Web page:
The brave face over pilfered food is shown throughout the movie. As a boy Juan in passing swipes a glass of wine from a table and an orange from a passing street vendor. He takes a bite out of bread at the ranch. He and his friends have shame­lessly eaten the stolen horse they ran away on. At the bull­fight what passes for finger food is consumed using a steak knife. Fact is the dispatched bull is butchered in a back room and distributed to hungry peasants. There is no shame shown with any of that, nor from the adulteress.

Production Values

” (1941) was directed by Rouben Mamoulian. Its screenplay was written by Jo Swerling based on the novel, Sangre y Arena by Vicente Blasco Ibañez. It stars Tyrone Power, Linda Darnell, Rita Hayworth, Anthony Quinn, J. Carroll Naish, and John Carradine. Power gave a fantastic performance. Alla Nazimova was moving as Juan's fatalistic mother. The cast gave good support. Hayworth could tempt a saint for her beauty and demeanor.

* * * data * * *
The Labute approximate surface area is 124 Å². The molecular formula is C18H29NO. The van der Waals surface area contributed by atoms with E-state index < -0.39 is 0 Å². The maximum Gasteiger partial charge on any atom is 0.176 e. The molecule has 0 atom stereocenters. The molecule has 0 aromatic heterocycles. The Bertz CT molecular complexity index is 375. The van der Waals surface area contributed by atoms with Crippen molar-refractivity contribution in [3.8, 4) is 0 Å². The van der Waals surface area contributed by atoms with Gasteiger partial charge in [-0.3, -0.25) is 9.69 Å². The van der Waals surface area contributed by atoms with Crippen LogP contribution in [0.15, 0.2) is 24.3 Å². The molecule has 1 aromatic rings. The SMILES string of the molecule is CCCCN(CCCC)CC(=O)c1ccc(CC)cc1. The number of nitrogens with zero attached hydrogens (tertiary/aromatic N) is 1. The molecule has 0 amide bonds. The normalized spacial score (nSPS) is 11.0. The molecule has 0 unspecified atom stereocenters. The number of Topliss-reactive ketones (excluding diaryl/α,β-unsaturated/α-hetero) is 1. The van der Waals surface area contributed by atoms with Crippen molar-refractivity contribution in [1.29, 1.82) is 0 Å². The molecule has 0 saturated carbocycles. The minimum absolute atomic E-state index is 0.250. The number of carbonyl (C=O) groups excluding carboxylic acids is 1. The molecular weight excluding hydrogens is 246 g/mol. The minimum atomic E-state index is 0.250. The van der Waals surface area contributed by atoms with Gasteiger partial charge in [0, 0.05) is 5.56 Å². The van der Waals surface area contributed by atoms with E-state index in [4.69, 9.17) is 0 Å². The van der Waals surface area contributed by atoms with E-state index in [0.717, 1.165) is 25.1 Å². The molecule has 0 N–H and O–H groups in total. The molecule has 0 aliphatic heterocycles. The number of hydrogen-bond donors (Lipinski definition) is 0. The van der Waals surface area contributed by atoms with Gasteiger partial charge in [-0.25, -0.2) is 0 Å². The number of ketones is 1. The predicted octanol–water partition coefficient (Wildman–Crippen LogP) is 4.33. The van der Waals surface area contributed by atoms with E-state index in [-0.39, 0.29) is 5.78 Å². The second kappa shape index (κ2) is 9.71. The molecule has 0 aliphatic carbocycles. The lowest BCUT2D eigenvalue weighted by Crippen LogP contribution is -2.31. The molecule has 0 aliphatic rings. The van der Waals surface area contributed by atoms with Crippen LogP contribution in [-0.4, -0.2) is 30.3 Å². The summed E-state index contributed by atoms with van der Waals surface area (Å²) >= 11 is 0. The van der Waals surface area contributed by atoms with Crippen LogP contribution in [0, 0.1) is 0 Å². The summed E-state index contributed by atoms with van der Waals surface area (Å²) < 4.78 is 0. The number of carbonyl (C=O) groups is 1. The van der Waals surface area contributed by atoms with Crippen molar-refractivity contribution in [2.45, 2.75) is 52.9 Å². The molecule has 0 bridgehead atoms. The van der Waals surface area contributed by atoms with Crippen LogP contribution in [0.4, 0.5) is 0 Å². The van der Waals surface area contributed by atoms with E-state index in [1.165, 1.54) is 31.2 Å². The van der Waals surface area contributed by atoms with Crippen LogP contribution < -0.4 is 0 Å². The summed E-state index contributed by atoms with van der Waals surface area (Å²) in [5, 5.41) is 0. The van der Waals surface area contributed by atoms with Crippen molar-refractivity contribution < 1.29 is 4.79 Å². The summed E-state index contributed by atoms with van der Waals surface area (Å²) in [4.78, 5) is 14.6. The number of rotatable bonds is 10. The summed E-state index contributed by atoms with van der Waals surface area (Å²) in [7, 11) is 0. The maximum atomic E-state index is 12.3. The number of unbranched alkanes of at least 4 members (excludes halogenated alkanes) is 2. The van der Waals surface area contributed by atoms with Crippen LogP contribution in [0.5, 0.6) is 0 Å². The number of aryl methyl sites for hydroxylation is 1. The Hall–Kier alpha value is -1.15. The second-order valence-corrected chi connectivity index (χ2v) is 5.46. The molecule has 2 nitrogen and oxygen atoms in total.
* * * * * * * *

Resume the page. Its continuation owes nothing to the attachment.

Its certificate was approved per custom in 1941. A guitar solo “Saeta” was performed by Vicente Gomez. The language spoken was English. It was filmed in Techni­color in Mexico. The cinema­tog­raphy was superb. It had an aspect ratio of 1.37 : 1.

Review Conclusion w/a Christian's Recommendation

This one was a little on the melodramatic side and the story drawn out some­what. The bull­fighting scenes were what made it interesting rather than stupid. There was also a rousing flamenco dance or two. The “beautiful women of Spain” gave it spice.

Movie Ratings

Action factor: Well done action flick. Suitability for children: Not rated, passed code. Special effects: Average special effects. Video Occasion: Good for a Rainy Day. Suspense: Keeps you on the edge of your seat. Overall movie rating: Four stars out of five.

Works Cited

Scripture is quoted from the King James Version. Pub. 1611, rev. 1769. Software.

Lister, Michael. The Big Blast. Copyright © 2016 by Michael Lister. Panama City: Pulpwood Press, 1st ed. Print.